Each year, the surf world gets a little bigger. Sometimes our map expands because of new technology (like better wetsuits or transportation options). Other times, new surf zones become accessible to us as political situations stabilise. Most of the time, it’s simple creativity and a desire for adventure that sees our pioneers sniffing out new spots.
For awhile, we focused on the obvious zones—coastlines that enjoyed consistent swell, mild weather, and good conditions. But as the world becomes smaller and the marquee waves more crowded, surfing’s most intrepid explorers have looked farther afield, to coastlines that are cold, fickle, and inconsistent at best. While a lot of these new lineups are novelty waves, a handful of them are legit discoveries. Here are a few zones you probably thought you’d never surf, but that are actually holding.
The Great Lakes
Okay, surfing in the Great Lakes is nothing new—but who knew it could get this good! A few locals, as it turns out—guys who have the local breaks and weather dialled, and who chase down every shred of swell with more froth than the entire menehune division at your local contest.
A couple of those locals recently invited Dylan Graves out for a visit, and he ended up scoring legit barrels in fresh water—and we don’t mean the man-made kind. The Great Lakes as a legitimate surf destination? Yes indeed.
Poland is probably the last place you’d think of visiting to surf—it doesn’t even have coastline on an ocean! But if you can surf in a lake, you can definitely surf in a sea—and Poland sits on the Baltic Sea, which gets its fair share of weather. Last year, we ran a gallery on just how good Poland can get, you can see there HERE.
Weather means waves, so it’s just a matter of being in the right place at the right time, when short-period wind swell meets up with offshore winds and a well-formed sand bar or point. When that happens, the only hint that you aren’t surfing a well-known ocean break will be the complete lack of a crowd.
That Uruguay has waves is not a fresh concept. It is mostly overlooked by the hard-heeled surfer due to the country not being as accessible, or as documented, as its South American counterparts in Brazil and Chile.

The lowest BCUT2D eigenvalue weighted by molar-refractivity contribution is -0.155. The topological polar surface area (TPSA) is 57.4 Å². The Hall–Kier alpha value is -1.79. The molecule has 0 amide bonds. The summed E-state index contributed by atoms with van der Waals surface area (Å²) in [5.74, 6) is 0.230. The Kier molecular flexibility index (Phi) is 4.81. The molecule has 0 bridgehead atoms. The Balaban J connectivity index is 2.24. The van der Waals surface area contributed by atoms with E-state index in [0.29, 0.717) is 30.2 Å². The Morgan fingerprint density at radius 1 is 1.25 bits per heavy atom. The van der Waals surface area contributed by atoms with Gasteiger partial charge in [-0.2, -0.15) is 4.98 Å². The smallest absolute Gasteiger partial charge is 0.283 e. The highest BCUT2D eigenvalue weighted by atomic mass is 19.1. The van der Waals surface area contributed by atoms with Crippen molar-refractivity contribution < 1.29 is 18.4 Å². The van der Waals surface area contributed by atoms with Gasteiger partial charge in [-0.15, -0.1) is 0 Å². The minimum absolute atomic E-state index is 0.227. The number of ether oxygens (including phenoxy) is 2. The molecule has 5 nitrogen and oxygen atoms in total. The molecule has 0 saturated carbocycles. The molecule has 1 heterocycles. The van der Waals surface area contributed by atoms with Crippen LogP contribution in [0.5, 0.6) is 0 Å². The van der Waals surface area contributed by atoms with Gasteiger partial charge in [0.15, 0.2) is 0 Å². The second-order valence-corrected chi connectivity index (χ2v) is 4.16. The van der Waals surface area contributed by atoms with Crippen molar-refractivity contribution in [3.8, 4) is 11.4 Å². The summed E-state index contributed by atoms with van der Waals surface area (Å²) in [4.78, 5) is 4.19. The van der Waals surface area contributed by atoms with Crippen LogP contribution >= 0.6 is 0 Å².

If you do take time to get to Uruguay, you can expect more than 80 breaks scattered along 200kms of Atlantic coastline. Some of the best spots take a certain level of dedication to get to, so are rarely crowded. Want more? Check the gallery, HERE.
Another European country on yet another sea, the Netherlands doesn't get good surf very often. But once in awhile a storm pushes swell across the North Sea, the local winds switch to a fortuitous direction, and the local banks turn on.
When that happens, the patient locals who have endured months of onshore slop are rewarded for their grit—sometimes even with cold-water barrels -- see HERE.
Most of the hype behind Canadian surf comes from the West Coast, where Pete Devries and the Bruhwiler brothers dominate the surf landscape of Tofino and the rest of Vancouver Island. The east coast of Canada suffers from the same plight of most northern hemisphere east coast zones—the storms form in the local area, then push swell across the Atlantic to the west coast of Europe.
But as with the rest North America’s east coast, the beach breaks, reefs, and points of eastern Canada occasionally get a storm pointed at them—and when the elements align, Nova Scotia lights up with some of the most picturesque lineups on the planet, which you can view HERE.
Cold? Sure. Fickle? Probably. But also epic and beautiful on the right day—and for surfers in the know, those days come around a bit more frequently than the rest of us might think.
A few years back, MSW joked (kinda) about North Korea having surf but the country being on such strict lockdown that we'd just never seen it. Google Earth proved fruitful for a near righthand pointbreak we spotted.
Then, a few years later, the first surf trip launched in the beleaguered country, which we had the skinny on. Just last year, Kalani Jabour toured the secret state, picking off waves and immersing in the culture -- "It was small, but this experience — surfing an empty beachbreak with thick snowflakes falling on my face as I looked back at the snow-covered beach — was unique and priceless," he writes for MSW. The realms of possibility are still there, see the feature HERE.
Additional reporting by Jason Lock.